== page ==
When Josh and Diana Harbour, owners of Red Dress Boutique, stepped onto the Shark Tank carpet more than four years ago, they didn’t realize they were about to spread their already successful business into stratospheric territories. At the time they were aired on the show, they were already estimated to make $12 million in annual revenue. They did this by not only selling their clothing and accessories, but marketing complete outfits to sell which were promoted through Instagram and social media posts. Once partnering with Mark Cuban, this couple was able to overcome technical challenges of growing and sustaining an online business. Because of their appearance on the show, their company has exponentially grown and they have even had the opportunity of opening up another boutique shop called Fringe in Athens.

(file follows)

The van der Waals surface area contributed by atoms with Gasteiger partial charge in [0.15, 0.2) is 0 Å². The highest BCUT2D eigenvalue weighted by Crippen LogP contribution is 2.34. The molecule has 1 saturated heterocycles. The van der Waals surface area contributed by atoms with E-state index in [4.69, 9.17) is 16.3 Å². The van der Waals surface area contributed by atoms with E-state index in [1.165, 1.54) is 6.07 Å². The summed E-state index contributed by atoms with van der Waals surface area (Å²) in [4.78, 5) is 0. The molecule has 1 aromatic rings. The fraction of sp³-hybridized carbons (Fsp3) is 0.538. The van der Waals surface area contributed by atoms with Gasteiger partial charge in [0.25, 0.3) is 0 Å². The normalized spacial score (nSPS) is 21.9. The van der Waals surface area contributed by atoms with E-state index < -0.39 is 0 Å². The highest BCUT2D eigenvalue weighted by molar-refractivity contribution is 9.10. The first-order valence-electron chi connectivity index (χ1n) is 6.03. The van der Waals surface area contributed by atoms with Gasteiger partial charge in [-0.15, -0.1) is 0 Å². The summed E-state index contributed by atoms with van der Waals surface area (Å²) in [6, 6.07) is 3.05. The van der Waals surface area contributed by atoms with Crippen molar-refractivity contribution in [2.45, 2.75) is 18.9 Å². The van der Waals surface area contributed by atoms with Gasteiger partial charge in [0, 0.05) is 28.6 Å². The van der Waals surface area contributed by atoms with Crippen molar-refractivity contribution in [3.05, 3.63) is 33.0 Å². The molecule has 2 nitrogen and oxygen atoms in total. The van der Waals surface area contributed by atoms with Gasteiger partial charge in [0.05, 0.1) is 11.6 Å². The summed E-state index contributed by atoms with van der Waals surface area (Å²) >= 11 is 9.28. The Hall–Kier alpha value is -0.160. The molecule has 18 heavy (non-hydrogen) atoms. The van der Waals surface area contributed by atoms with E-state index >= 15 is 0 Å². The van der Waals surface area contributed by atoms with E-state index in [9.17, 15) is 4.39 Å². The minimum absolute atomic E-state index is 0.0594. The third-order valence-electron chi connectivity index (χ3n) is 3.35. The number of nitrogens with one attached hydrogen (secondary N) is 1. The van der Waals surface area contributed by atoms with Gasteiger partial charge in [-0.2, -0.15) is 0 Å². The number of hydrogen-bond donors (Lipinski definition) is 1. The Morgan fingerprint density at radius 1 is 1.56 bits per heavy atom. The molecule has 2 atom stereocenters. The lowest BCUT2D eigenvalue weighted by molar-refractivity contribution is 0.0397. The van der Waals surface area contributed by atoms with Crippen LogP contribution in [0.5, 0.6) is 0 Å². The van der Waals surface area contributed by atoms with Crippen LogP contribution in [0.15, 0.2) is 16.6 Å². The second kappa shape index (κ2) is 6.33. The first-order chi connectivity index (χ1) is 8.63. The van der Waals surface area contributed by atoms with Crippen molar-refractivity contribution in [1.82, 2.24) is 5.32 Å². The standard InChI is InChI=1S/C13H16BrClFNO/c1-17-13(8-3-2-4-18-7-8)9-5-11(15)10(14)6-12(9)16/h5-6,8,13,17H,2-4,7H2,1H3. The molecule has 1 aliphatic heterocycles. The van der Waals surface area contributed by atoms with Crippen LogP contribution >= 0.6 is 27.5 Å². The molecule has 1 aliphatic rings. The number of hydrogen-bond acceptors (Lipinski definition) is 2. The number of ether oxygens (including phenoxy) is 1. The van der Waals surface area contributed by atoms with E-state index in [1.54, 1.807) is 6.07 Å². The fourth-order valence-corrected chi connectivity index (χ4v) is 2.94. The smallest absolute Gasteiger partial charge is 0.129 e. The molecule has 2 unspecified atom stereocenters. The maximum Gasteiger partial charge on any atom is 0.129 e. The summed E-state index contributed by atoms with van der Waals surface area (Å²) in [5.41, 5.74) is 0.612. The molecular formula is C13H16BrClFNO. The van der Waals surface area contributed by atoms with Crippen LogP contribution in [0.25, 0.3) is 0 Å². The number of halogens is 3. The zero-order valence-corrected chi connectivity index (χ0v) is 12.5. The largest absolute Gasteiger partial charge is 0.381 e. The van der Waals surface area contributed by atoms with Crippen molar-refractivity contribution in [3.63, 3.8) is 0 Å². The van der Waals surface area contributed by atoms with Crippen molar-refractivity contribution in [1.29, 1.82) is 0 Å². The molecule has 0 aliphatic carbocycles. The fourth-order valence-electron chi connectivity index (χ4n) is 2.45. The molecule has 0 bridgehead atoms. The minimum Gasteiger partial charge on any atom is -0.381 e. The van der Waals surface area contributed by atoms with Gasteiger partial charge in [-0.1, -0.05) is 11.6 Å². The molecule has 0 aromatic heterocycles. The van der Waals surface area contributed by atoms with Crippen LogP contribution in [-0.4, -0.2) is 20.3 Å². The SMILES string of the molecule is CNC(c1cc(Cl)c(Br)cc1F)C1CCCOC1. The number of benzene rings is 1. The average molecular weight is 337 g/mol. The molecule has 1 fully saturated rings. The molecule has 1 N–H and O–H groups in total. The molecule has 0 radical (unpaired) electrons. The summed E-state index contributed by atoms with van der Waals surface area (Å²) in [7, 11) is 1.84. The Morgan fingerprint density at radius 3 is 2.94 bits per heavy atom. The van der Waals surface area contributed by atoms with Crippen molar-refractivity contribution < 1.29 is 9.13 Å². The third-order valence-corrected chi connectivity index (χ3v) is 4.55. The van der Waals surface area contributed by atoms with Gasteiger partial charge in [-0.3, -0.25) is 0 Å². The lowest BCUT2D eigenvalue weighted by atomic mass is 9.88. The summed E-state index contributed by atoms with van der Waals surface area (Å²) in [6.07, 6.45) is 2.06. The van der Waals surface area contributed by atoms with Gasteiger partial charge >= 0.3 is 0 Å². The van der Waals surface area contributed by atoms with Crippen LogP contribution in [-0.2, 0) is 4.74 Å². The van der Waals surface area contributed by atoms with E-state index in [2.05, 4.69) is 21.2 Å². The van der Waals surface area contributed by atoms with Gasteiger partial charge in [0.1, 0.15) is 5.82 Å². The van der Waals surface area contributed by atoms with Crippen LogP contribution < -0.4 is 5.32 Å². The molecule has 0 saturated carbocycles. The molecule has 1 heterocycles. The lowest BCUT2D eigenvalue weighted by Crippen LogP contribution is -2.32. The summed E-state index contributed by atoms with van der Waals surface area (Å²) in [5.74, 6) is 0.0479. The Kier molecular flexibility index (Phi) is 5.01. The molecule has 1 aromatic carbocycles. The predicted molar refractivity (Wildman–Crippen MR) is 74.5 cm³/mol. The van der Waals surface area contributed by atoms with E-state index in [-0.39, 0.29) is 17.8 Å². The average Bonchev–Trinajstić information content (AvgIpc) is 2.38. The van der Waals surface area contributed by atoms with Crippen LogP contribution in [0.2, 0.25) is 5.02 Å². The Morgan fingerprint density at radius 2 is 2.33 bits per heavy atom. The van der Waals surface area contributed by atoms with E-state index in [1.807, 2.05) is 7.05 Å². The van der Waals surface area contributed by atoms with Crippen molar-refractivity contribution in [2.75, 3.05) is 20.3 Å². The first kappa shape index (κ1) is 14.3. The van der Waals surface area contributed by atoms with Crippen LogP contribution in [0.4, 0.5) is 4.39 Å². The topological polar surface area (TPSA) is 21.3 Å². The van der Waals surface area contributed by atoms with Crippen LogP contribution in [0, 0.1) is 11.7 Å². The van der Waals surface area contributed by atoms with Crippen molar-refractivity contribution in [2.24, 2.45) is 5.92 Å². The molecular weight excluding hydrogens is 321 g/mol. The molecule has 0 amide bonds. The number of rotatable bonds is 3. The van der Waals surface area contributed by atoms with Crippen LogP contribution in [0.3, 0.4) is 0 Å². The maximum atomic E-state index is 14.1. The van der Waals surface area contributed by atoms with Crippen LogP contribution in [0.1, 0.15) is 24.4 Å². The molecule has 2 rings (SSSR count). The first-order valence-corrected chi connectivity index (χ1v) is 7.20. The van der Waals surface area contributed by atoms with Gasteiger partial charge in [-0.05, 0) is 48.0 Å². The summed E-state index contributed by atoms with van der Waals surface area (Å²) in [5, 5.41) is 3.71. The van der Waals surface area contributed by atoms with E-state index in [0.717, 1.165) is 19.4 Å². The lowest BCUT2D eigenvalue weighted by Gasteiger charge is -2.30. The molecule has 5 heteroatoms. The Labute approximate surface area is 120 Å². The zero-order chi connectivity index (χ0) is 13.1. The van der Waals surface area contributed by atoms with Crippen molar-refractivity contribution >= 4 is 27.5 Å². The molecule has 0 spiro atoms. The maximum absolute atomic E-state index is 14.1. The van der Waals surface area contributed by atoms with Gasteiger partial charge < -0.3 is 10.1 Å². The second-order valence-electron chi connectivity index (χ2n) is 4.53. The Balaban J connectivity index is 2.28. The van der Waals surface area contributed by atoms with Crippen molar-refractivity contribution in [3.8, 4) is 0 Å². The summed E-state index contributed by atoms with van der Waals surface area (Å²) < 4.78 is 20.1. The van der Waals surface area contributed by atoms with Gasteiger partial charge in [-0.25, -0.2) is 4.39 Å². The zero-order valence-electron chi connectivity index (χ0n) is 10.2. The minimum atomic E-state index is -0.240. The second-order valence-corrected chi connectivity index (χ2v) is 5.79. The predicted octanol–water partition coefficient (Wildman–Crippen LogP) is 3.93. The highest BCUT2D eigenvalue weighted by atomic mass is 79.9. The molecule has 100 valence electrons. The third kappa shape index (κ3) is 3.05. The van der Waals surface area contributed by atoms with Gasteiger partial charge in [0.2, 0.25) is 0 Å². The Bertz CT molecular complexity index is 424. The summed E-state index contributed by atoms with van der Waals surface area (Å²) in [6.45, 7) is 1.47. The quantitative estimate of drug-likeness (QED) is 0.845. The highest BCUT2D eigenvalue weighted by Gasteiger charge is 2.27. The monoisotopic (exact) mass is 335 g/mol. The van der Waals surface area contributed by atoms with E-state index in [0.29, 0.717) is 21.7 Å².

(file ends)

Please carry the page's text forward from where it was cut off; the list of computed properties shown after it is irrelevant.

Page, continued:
One way that Red Dress markets to their customers is by bringing in local college girls who have a large amount of followers on their social media accounts and having them model clothes for them to post on their Instagrams. I have seen this first-hand as three of my roommates modeled for this company by dressing in their clothes for our sorority events and tagging Red Dress in the posts. This is a smart tactic because not only is Red Dress marketing to customers who follow their media accounts, but they are also marketing to all of the girls who follow my roommates and others from their accounts.
All in all, Red Dress Boutique is by far one of the most successful locally grown companies to have been built in Athens. It is widely popular, and several of their clothes are worn for events such as game days and sorority functions. I think it is important to highlight these hardworking businesses, and next time you decide to shop downtown, make sure to stop by Red Dress to see what it’s all about.